Among the most active developers of new products is db x-trackers, the ETF business launched by Deutsche Bank. “We have been very innovative over the past year, for instance with the launch of our hedge fund ETF,” says Simon Klein, head of db x-trackers sales for continental Europe. “We were the first ETF provider to launch a product based on hedge fund exposure, and we are now bringing leveraged long and short ETFs to the market.
“We will also focus on illiquid asset classes such as the EPRA real estate indices, and create more unique products such as our recently-launched China A-share ETF, which was the first Ucits III-compliant ETF investing on China A-shares. In addition, we also recently launched our exchange-traded commodity platform, and we plan to list another 30 ETCs by the end of the year.”
Exchange-traded commodities have been a major growth area during the crisis period and more providers are coming into the market (another recent entrant is UBS). However, pride of place is held by ETF Securities, whose founders launched the ETC concept in Australia in the early 2000s and which now has an extensive commodities platform spanning Europe, the US, Japan and Australia.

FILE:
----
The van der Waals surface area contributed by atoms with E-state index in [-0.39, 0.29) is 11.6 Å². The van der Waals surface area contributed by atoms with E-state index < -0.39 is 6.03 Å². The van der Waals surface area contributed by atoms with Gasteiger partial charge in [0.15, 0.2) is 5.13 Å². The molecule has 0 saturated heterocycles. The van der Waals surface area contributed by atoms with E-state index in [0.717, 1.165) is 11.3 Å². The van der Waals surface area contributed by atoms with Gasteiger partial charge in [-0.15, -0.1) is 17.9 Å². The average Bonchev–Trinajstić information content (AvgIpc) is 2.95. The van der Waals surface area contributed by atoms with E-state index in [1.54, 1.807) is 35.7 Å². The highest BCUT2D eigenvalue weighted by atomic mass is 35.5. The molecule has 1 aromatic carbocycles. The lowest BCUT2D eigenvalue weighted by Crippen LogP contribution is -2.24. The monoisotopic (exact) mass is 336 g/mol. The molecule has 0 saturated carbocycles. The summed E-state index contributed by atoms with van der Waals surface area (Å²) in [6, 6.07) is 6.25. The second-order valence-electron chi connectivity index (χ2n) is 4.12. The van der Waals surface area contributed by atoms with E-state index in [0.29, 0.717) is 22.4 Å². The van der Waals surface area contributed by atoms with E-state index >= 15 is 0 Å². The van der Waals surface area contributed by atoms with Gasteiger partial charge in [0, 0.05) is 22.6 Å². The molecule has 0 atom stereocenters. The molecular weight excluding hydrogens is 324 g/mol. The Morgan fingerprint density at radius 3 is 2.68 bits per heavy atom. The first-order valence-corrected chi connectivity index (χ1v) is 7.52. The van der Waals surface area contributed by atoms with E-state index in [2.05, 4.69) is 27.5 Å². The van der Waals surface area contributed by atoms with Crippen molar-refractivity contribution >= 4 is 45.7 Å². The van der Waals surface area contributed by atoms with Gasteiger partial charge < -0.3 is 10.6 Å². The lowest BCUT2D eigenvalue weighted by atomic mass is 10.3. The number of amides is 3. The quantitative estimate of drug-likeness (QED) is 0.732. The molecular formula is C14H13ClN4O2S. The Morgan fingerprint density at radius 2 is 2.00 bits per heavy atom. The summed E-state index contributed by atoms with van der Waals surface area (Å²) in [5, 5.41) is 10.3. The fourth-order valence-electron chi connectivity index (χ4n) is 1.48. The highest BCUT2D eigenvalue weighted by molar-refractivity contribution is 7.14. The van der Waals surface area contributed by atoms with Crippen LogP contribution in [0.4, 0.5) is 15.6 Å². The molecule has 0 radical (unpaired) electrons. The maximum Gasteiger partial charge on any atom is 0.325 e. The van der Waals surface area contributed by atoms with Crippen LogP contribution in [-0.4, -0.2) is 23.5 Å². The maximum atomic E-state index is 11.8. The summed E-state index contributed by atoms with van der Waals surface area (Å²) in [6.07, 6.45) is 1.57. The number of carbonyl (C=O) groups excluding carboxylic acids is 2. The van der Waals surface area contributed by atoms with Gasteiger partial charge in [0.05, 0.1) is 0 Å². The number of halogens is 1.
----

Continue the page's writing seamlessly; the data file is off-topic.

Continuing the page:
While its ETC platform continues to expand geographically, ETF Securities has also been active in other areas, such as the launch of ETF Exchange, an ETF platform backed by a consortium of banks. “So far we have Barclays, Citibank, Merrill Lynch and Rabobank on the platform,” says head of sales Scott Thompson. “The banks increasingly want to get involved in the growth of ETFs, but it’s an expensive business with a high fixed cost base. Joining a platform allows those costs to be shared and the banks to leverage their distribution capabilities.
“Separately, we have made a whole new asset class available in ETF form with our foreign exchange platform. This gives investors the ability to trade foreign exchange on-exchange for the first time. It has proved very popular in the light of the fiscal problems faced by countries such as Greece, and even the UK.”
Thompson says users of the platform include investors that are looking to get into foreign exchange as the ultimate macro asset class, but are concerned about trading sovereign debt given the increased perception of default risk. “Instead they will trade on macro views through the foreign exchange market,” he says. “We’ve had clients who primarily have been shorting euros, sterling and yen. As we’re partnering with Morgan Stanley, clients have also been able to hear Morgan Stanley’s ideas and research.”